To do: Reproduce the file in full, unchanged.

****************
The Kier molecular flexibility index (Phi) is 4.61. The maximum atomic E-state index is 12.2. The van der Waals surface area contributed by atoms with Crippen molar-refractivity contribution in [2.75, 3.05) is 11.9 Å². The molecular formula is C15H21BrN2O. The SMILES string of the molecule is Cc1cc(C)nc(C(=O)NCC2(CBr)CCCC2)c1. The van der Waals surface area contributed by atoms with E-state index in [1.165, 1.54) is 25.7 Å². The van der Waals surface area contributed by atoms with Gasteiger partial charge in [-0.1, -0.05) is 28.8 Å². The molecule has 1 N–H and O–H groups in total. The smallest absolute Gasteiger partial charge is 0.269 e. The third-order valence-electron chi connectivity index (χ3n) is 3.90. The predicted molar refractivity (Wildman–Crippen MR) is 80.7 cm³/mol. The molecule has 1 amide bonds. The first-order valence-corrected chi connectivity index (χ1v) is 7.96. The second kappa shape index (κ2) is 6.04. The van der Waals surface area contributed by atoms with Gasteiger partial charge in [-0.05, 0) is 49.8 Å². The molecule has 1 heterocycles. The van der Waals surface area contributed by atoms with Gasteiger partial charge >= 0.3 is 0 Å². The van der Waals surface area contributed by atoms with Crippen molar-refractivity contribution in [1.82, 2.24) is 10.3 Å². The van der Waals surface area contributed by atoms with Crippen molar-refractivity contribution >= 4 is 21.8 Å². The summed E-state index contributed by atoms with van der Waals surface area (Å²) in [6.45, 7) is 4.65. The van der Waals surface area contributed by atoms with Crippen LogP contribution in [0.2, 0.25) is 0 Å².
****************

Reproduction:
The Kier molecular flexibility index (Phi) is 4.61. The maximum atomic E-state index is 12.2. The van der Waals surface area contributed by atoms with Crippen molar-refractivity contribution in [2.75, 3.05) is 11.9 Å². The molecular formula is C15H21BrN2O. The SMILES string of the molecule is Cc1cc(C)nc(C(=O)NCC2(CBr)CCCC2)c1. The van der Waals surface area contributed by atoms with E-state index in [1.165, 1.54) is 25.7 Å². The van der Waals surface area contributed by atoms with Gasteiger partial charge in [-0.1, -0.05) is 28.8 Å². The molecule has 1 N–H and O–H groups in total. The smallest absolute Gasteiger partial charge is 0.269 e. The third-order valence-electron chi connectivity index (χ3n) is 3.90. The predicted molar refractivity (Wildman–Crippen MR) is 80.7 cm³/mol. The molecule has 1 amide bonds. The first-order valence-corrected chi connectivity index (χ1v) is 7.96. The second kappa shape index (κ2) is 6.04. The van der Waals surface area contributed by atoms with Gasteiger partial charge in [-0.05, 0) is 49.8 Å². The molecule has 1 heterocycles. The van der Waals surface area contributed by atoms with Gasteiger partial charge >= 0.3 is 0 Å². The van der Waals surface area contributed by atoms with Crippen molar-refractivity contribution in [1.82, 2.24) is 10.3 Å². The van der Waals surface area contributed by atoms with Crippen molar-refractivity contribution >= 4 is 21.8 Å². The summed E-state index contributed by atoms with van der Waals surface area (Å²) in [6.45, 7) is 4.65. The van der Waals surface area contributed by atoms with Crippen LogP contribution in [0.2, 0.25) is 0 Å².